By DAVID BOYLE
The Anchorage Assembly is about to tax marijuana users and property owners to pay for childcare and pre-K. It has teamed up with the Anchorage School District to levy the taxes for an unproven pre-kindergarten initiative.
Assembly members Suzanne LaFrance and Kameron Perez-Verdia are sponsoring AO 2022-17(S), which they want to be on the April, 2023 ballot. They cannot do this on their own—they need taxpayers to vote to approve/disapprove a change to the charter so they can push their social agenda.
Does this push for “free” early education help our children? Are there data to back this up? These two Assembly members cite little research to support their position.
Alabama has had the best pre-kindergarten system for 13 years, according to National Institute for Early Education Research.
Unfortunately, that investment in high quality has not seemed to pay off in NAEP scores. Over the last 13 years, Alabama has fallen from 47th to 50th in low-income NAEP 4th grade reading scores. Alaska is the only state that scores lower.
They also mention the current economic “crisis” that the Assembly caused by closing businesses and shuttering daycare centers.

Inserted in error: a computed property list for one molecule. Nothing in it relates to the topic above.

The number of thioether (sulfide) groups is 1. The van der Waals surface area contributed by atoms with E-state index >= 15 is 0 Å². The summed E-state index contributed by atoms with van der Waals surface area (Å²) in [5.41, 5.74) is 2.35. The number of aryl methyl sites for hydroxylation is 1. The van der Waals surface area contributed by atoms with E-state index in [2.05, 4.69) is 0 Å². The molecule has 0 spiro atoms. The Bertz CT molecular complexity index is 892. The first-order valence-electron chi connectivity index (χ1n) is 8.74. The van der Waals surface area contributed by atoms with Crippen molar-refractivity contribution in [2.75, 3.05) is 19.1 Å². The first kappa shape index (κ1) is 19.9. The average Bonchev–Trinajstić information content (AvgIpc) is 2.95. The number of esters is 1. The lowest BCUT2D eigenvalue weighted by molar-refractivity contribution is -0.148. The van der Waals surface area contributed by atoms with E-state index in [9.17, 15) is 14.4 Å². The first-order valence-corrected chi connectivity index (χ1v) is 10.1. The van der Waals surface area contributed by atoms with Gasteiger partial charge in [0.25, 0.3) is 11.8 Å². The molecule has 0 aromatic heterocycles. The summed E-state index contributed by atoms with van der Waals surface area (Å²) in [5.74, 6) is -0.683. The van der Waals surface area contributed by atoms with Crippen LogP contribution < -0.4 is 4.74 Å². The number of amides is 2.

They cite the current struggle that families have in feeding their kids and paying bills, not acknowledging this is due to the Assembly shutting down so many businesses for almost two years during the Covid-19 fiasco.
And are families suffering because the federal government has pumped tons of money into the economy, causing rampant inflation?
The Anchorage Assembly is about to push this daycare and pre-k despite the lack of proof that children would be more ready for kindergarten.
The Assembly wants to tax marijuana users and property taxpayers for this childcare and pre-K, following Rahm Emmanuel’s quote, “Never let a crisis go to waste.”
The two Assembly members stated they have support from “members across the political spectrum.” However, no mention was made of who they are. The support comes from a coalition of the marijuana industry, educators, non-profits, and businesses.
The marijuana industry supports this charter change because it is gifted by a freeze on its retail tax of 5% for 5 years. And the charter change also lowers the maximum tax to 10%.
Here’s the kicker. The marijuana tax will be removed from under the tax cap. It will be replaced by an increase in property taxes. By removing this marijuana tax from the tax cap, they can raise your property taxes without busting the tax cap.
But wait — there’s more! The charter amendment also states that funds from the alcohol tax will also be used to fund this program.
But no worry. Per the charter amendment, “It will cost less than a latte once a month for a year…”.
Taxpayers can testify on AO 2022-17(S) on Tuesday, Dec. 6 at the Anchorage Assembly meeting, which starts at 5 pm. A link to the charter amendment is here.
It’s your money and your latte.
David Boyle is the education writer for Must Read Alaska.